Vessel Segmentation with Automatic Centerline Extraction Using Tubular Tree Segmentation
Tannenbaum, Allen R.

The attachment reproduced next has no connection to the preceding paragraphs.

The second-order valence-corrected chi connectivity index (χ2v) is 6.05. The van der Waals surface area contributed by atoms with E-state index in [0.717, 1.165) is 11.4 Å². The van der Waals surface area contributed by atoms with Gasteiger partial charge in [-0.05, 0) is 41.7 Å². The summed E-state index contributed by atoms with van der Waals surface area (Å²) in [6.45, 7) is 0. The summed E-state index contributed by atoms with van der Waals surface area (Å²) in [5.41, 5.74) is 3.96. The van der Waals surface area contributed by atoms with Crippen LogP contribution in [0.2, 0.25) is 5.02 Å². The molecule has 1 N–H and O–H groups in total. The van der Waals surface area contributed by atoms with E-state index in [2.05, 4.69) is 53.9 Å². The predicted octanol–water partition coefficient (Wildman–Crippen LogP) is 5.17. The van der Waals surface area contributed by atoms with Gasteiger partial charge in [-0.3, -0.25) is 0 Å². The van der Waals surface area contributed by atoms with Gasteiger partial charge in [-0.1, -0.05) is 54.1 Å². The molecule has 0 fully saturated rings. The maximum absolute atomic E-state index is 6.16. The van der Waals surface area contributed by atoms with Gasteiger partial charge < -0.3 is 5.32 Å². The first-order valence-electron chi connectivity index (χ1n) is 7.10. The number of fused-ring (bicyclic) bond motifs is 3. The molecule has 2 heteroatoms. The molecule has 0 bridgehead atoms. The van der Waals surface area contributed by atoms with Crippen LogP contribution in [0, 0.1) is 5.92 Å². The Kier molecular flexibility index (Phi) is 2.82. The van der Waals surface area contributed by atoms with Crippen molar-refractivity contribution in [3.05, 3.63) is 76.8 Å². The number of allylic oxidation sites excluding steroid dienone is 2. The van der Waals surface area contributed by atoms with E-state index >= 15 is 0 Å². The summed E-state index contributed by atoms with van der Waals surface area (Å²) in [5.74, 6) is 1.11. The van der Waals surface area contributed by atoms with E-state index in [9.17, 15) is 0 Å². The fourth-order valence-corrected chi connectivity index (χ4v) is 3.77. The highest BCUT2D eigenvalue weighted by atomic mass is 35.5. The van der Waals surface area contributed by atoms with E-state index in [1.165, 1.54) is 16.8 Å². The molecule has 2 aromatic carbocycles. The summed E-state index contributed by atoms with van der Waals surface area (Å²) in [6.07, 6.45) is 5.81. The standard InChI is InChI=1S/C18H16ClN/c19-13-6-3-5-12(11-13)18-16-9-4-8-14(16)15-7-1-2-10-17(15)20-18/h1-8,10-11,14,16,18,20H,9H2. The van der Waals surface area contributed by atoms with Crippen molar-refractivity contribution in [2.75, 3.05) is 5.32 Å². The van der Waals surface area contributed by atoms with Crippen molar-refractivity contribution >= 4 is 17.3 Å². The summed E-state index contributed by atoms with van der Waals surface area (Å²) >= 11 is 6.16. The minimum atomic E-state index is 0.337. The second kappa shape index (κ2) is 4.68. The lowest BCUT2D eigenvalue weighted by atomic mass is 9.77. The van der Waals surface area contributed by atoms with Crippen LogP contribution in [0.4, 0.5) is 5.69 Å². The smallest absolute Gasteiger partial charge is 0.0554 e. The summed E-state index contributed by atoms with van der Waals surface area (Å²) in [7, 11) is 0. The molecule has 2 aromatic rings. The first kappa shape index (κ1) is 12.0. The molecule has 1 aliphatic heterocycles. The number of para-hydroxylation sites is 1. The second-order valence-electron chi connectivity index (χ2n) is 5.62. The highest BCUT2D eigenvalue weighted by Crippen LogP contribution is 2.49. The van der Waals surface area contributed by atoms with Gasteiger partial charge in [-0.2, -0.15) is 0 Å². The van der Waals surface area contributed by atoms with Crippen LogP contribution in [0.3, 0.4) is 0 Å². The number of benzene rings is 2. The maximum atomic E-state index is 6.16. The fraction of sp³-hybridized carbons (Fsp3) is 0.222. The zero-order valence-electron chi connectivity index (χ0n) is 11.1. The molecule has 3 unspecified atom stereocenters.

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The study of the coronary vessel structure is crucial to the diagnosis of atherosclerosis and other cardiovascular diseases, which together account for about 35% of all deaths in the United States per year. Vessel Segmentation from CTA data is challenging because of non-uniform image intensity along the vessel, and the branching and thinning geometry of the vessel tree. We present a novel method for vessel extraction that models the vasculature as a tubular tree and individual vessels as 3D tubes. We create an initial tube from a few seed points within the vessel tree, and then evolve this initial tube using a variational energy optimization approach to capture the vessel while automatically detecting branches in the vessel tree. A significant advantage of our proposed framework is that the center-line of the blood vessel tree, which is useful in defining cross sectional area of the vessel and evaluating stenoses, is detected automatically as the tubular tree evolves. Existing approaches on the other hand need an explicit step for skeletonization of the vessel volume after segmentation. Another benefit is that the parent-child relationships between branches are also automatically obtained, which is useful in fly-through visualization as well as clinical reporting.